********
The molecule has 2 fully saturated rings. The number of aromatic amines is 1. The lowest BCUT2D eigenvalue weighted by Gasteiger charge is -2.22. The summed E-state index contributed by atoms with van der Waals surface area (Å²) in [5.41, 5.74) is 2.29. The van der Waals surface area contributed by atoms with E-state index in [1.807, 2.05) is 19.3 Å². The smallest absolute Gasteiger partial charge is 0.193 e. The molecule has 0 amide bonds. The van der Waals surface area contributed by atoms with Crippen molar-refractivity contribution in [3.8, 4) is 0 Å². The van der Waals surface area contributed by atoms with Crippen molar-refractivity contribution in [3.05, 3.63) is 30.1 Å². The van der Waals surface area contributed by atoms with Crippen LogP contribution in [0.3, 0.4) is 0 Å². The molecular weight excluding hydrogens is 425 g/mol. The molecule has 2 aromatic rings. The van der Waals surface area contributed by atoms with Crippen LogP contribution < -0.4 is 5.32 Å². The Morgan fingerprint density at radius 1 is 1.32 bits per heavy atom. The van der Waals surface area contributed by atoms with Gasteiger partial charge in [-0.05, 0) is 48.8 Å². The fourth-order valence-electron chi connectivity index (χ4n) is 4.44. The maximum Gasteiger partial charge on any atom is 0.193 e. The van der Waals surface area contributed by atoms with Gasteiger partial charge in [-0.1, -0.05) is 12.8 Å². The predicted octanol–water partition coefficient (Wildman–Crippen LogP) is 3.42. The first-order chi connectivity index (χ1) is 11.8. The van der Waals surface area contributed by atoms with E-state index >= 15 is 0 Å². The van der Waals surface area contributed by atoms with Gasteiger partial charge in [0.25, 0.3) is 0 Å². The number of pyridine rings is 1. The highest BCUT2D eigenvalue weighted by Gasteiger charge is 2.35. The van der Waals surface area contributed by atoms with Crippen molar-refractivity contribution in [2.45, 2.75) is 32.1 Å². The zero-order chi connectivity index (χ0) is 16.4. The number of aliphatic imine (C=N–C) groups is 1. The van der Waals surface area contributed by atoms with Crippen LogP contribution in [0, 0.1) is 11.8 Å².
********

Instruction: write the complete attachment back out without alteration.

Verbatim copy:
The molecule has 2 fully saturated rings. The number of aromatic amines is 1. The lowest BCUT2D eigenvalue weighted by Gasteiger charge is -2.22. The summed E-state index contributed by atoms with van der Waals surface area (Å²) in [5.41, 5.74) is 2.29. The van der Waals surface area contributed by atoms with E-state index in [1.807, 2.05) is 19.3 Å². The smallest absolute Gasteiger partial charge is 0.193 e. The molecule has 0 amide bonds. The van der Waals surface area contributed by atoms with Crippen molar-refractivity contribution in [3.8, 4) is 0 Å². The van der Waals surface area contributed by atoms with Crippen molar-refractivity contribution in [3.05, 3.63) is 30.1 Å². The van der Waals surface area contributed by atoms with Crippen LogP contribution in [0.3, 0.4) is 0 Å². The molecular weight excluding hydrogens is 425 g/mol. The molecule has 2 aromatic rings. The van der Waals surface area contributed by atoms with Crippen LogP contribution < -0.4 is 5.32 Å². The Morgan fingerprint density at radius 1 is 1.32 bits per heavy atom. The van der Waals surface area contributed by atoms with Gasteiger partial charge in [-0.05, 0) is 48.8 Å². The fourth-order valence-electron chi connectivity index (χ4n) is 4.44. The maximum Gasteiger partial charge on any atom is 0.193 e. The van der Waals surface area contributed by atoms with Gasteiger partial charge in [-0.1, -0.05) is 12.8 Å². The predicted octanol–water partition coefficient (Wildman–Crippen LogP) is 3.42. The first-order chi connectivity index (χ1) is 11.8. The van der Waals surface area contributed by atoms with E-state index >= 15 is 0 Å². The van der Waals surface area contributed by atoms with Gasteiger partial charge in [0.25, 0.3) is 0 Å². The number of pyridine rings is 1. The highest BCUT2D eigenvalue weighted by Gasteiger charge is 2.35. The van der Waals surface area contributed by atoms with Crippen molar-refractivity contribution in [2.45, 2.75) is 32.1 Å². The zero-order chi connectivity index (χ0) is 16.4. The number of aliphatic imine (C=N–C) groups is 1. The van der Waals surface area contributed by atoms with Crippen LogP contribution in [0, 0.1) is 11.8 Å².